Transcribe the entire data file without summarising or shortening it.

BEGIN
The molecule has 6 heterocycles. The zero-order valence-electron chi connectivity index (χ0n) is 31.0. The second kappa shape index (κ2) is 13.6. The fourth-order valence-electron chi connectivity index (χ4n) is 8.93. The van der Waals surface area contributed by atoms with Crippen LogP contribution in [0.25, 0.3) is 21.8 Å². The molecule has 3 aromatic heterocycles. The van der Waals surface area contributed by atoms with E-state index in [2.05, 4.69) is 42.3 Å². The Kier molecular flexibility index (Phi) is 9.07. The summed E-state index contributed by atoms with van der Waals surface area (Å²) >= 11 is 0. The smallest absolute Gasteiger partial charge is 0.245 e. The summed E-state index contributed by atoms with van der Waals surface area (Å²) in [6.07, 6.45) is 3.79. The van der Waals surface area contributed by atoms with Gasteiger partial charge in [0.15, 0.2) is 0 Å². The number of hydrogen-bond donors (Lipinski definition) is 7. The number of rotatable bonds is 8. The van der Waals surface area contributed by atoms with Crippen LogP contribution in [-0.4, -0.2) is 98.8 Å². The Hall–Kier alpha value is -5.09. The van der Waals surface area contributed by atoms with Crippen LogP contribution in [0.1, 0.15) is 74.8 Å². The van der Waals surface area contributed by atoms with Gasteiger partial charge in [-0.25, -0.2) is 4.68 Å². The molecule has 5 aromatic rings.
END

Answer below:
The molecule has 6 heterocycles. The zero-order valence-electron chi connectivity index (χ0n) is 31.0. The second kappa shape index (κ2) is 13.6. The fourth-order valence-electron chi connectivity index (χ4n) is 8.93. The van der Waals surface area contributed by atoms with Crippen LogP contribution in [0.25, 0.3) is 21.8 Å². The molecule has 3 aromatic heterocycles. The van der Waals surface area contributed by atoms with E-state index in [2.05, 4.69) is 42.3 Å². The Kier molecular flexibility index (Phi) is 9.07. The summed E-state index contributed by atoms with van der Waals surface area (Å²) >= 11 is 0. The smallest absolute Gasteiger partial charge is 0.245 e. The summed E-state index contributed by atoms with van der Waals surface area (Å²) in [6.07, 6.45) is 3.79. The van der Waals surface area contributed by atoms with Gasteiger partial charge in [0.15, 0.2) is 0 Å². The number of hydrogen-bond donors (Lipinski definition) is 7. The number of rotatable bonds is 8. The van der Waals surface area contributed by atoms with Crippen LogP contribution in [-0.4, -0.2) is 98.8 Å². The Hall–Kier alpha value is -5.09. The van der Waals surface area contributed by atoms with Crippen LogP contribution in [0.1, 0.15) is 74.8 Å². The van der Waals surface area contributed by atoms with Gasteiger partial charge in [-0.25, -0.2) is 4.68 Å². The molecule has 5 aromatic rings.